Top 20 Games of 2011

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Game 20 – Panthers at Cardinals Week 1

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Coaches who had been in pro football for decades had never seen anything like it. Players who had been in the NFL for years were served notice. NFL history surely hadn’t recorded the likes of Cam Newton’s professional debut, when he threw for 422 yards and scored three total touchdowns (two passing, one rushing).

"He was everything everybody didn't expect him to be," said Panthers wideout Steve Smith, who caught both of Newton’s touchdown passes to go along with 178 yards receiving. "He was on point, he made some great runs, he made some great reads, made some fantastic throws. He made some throws out there that honestly, as a receiver, it made it easy to catch them."

‘On point’ is a bit of an understatement. Since the NFL started recording official statistics in 1933, no rookie had ever put up a 422-spot in the passing department his first time out of the gate. Throw in 18 more on the ground for good measure, and the Arizona Cardinals withstood a 440-yard onslaught to win the 20th-best game of 2011.

At the beginning of that Sunday afternoon, the 10th anniversary of 9/11, most attention was turned toward Pittsburgh-Baltimore and Atlanta-Chicago. But as the day rolled on, TV dials started turning to The Cam Show going on at University of Phoenix Stadium.

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Ironically, this was the same field on which Newton played his last meaningful football, winning the BCS National Championship Game eight months earlier for Auburn. Another, lesser-known irony: Newton produced arguably the greatest opening-day rookie debut since Anquan Boldin torched the Lions for 217 yards receiving and two touchdowns back in 2003. Who was Boldin playing for? The Cardinals -- the very team Newton almost singlehandedly surmounted.

But it was not be. In a back-and-forth affair between two teams that had combined to go 7-25 in 2010, Arizona rode the right arm of quarterback Kevin Kolb, who was making his debut in Cardinal red after being one of that offseason’s sexiest free-agent signings. In what would turn out to be his best effort of the season, Kolb completed 18 of his 27 passes for 309 yards and two touchdowns.

Newton did all he could. First there was a 77-yard touchdown to Steve Smith to tie the game at 7-7. Then a perfectly lofted ball from the top overall pick dropped snuggly into the hands of the well-covered Smith to give the upstart Panthers a 14-7 lead. In the third quarter, Newton led an eight-play, 80-yard drive culminating in the athletic rookie leaping over the top of the pile for a short touchdown that put Carolina up 21-14.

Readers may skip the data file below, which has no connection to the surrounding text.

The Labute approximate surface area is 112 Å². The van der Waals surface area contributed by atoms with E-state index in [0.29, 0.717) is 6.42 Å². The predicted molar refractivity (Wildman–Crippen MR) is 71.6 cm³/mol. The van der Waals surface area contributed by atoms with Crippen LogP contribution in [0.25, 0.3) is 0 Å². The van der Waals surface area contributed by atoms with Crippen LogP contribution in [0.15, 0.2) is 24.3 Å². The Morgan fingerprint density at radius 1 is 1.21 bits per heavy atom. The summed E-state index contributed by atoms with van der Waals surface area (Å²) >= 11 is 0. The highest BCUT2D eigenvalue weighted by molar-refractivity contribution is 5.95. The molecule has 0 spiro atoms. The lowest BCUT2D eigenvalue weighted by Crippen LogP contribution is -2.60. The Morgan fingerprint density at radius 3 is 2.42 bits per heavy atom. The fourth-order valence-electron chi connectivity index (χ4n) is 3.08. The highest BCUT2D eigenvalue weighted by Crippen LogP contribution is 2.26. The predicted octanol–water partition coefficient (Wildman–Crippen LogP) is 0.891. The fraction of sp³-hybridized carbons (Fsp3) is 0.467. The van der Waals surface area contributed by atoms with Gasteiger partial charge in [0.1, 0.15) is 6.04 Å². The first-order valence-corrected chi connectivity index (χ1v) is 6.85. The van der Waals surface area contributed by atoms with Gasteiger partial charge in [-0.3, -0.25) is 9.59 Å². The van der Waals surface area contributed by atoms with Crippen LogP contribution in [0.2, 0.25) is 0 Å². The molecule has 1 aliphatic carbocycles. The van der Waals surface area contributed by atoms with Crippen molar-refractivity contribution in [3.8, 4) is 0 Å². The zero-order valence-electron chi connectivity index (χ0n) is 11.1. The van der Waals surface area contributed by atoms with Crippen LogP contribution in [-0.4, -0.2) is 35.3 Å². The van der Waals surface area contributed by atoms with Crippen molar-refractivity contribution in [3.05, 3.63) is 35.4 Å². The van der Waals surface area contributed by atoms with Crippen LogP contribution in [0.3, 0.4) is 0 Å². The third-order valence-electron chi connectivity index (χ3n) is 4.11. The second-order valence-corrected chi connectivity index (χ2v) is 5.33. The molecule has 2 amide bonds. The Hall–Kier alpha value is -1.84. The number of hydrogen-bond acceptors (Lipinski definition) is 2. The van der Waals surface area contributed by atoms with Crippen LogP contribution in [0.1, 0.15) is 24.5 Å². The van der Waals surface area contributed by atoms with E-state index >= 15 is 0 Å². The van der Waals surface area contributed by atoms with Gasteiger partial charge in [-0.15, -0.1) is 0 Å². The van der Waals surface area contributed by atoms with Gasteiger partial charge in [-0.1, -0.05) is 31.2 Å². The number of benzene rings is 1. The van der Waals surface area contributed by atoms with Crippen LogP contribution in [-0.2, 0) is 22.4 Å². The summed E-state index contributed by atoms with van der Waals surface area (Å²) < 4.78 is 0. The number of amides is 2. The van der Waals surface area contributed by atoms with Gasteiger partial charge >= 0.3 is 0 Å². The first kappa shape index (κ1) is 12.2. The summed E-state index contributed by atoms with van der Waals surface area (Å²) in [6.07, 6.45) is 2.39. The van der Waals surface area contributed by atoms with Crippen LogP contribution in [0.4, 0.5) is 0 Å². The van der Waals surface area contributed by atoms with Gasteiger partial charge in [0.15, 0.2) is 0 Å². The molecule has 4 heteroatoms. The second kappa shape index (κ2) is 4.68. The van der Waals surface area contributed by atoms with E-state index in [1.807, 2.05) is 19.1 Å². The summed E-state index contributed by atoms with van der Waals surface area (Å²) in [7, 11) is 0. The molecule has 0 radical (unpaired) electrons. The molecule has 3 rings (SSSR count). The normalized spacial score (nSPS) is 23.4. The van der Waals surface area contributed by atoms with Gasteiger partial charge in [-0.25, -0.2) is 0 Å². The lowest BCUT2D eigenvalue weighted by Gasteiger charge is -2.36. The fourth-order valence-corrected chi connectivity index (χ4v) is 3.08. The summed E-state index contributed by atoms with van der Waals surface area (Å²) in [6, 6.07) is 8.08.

Midway through the fourth quarter, another rookie, Arizona CB/PR Patrick Peterson, fielded a punt many would fair catch and took it 89 yards to the house to give the Cardinals a 28-21 lead.

That’s where it would stay, when Newton’s last-gasp drive fell a foot short on fourth down at the Cardinals 6-yard line.

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Same Ol’ Situation: Newton’s 26-yard touchdown pass to put the Panthers up 14-7 was a thing of beauty. First, there were only 13 seconds left in the half. Many teams would have settled for three with that little time, being that far away from the end zone. Second, Newton looked like a veteran quarterback identifying the coverage, looking off the safety and then fitting the ball into a tight window.

Can't Miss Play: Peterson’ s 89-yard punt return was exhilarating ... and par for the course. He would take three more back over the course of the season, and ultimately his 699 punt return yards would pace the entire NFL, setting a rookie record in the process. His four punt-return touchdowns in one season also tied an NFL record. All of the other returners in the NFC had six punt-return scores combined.

Best Player on the Field: This could easily be Newton, but here’s a vote for wideout Steve Smith. The 11-year veteran caught eight of the 11 balls thrown his way, torching the Arizona secondary for 178 yards and two touchdowns. He also racked up 65 yards after the catch. That’s a helluva day for a wide receiver many people thought was washed up.

Record Breakers: According to STATS LLC, Newton didn’t just set the rookie debut record with 422 yards passing, but he tied Matthew Stafford for most passing yards by a rookie ever. And the very next week against the Packers, Newton broke the record with 432 yards through the air.

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Odd Numbers: Arizona (31st) and Carolina (32nd) finished the 2010 season as the two worst offenses in the league, yet they combined for 871 yards in this opening day thriller.

Why this Game is No. 20: No one expected Newton to eclipse 400 yards passing in his first career start. This was Cam’s coming-out party, in the context of an offensive barnburner featuring two teams that certainly were not expected to be sexy…

Why Not Higher: ... well, the same reason as above. No one thinks of Panthers-Cardinals when they look back at the 2011 season. This ballgame had little-to-no effect on the broader NFL spectrum, and ultimately featured two mediocre clubs. But it was an exciting contest nonetheless, with one of the most dynamic rookies in NFL history as its centerpiece. I would say that is enough.

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